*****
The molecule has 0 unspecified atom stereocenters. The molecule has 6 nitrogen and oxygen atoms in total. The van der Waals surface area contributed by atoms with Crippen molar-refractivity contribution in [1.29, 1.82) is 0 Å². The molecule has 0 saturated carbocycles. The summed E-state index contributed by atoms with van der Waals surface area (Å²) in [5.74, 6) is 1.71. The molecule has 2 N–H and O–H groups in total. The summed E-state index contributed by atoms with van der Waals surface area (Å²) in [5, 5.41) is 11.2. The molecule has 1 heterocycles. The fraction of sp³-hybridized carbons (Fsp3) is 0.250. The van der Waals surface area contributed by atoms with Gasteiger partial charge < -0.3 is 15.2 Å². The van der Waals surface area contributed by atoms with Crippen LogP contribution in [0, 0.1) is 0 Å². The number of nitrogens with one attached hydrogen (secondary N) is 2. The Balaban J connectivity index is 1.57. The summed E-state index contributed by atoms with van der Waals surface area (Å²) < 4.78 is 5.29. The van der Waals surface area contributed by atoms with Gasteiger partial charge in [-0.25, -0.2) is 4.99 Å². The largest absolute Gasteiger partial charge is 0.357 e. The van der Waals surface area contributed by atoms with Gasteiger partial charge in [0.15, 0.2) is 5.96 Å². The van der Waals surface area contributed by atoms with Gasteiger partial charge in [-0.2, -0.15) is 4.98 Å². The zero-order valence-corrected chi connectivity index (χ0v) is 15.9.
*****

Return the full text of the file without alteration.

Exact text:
The molecule has 0 unspecified atom stereocenters. The molecule has 6 nitrogen and oxygen atoms in total. The van der Waals surface area contributed by atoms with Crippen molar-refractivity contribution in [1.29, 1.82) is 0 Å². The molecule has 0 saturated carbocycles. The summed E-state index contributed by atoms with van der Waals surface area (Å²) in [5.74, 6) is 1.71. The molecule has 2 N–H and O–H groups in total. The summed E-state index contributed by atoms with van der Waals surface area (Å²) in [5, 5.41) is 11.2. The molecule has 1 heterocycles. The fraction of sp³-hybridized carbons (Fsp3) is 0.250. The van der Waals surface area contributed by atoms with Gasteiger partial charge < -0.3 is 15.2 Å². The van der Waals surface area contributed by atoms with Crippen LogP contribution in [0, 0.1) is 0 Å². The number of nitrogens with one attached hydrogen (secondary N) is 2. The Balaban J connectivity index is 1.57. The summed E-state index contributed by atoms with van der Waals surface area (Å²) < 4.78 is 5.29. The van der Waals surface area contributed by atoms with Gasteiger partial charge in [-0.25, -0.2) is 4.99 Å². The largest absolute Gasteiger partial charge is 0.357 e. The van der Waals surface area contributed by atoms with Gasteiger partial charge in [0.15, 0.2) is 5.96 Å². The van der Waals surface area contributed by atoms with Gasteiger partial charge in [-0.2, -0.15) is 4.98 Å². The zero-order valence-corrected chi connectivity index (χ0v) is 15.9.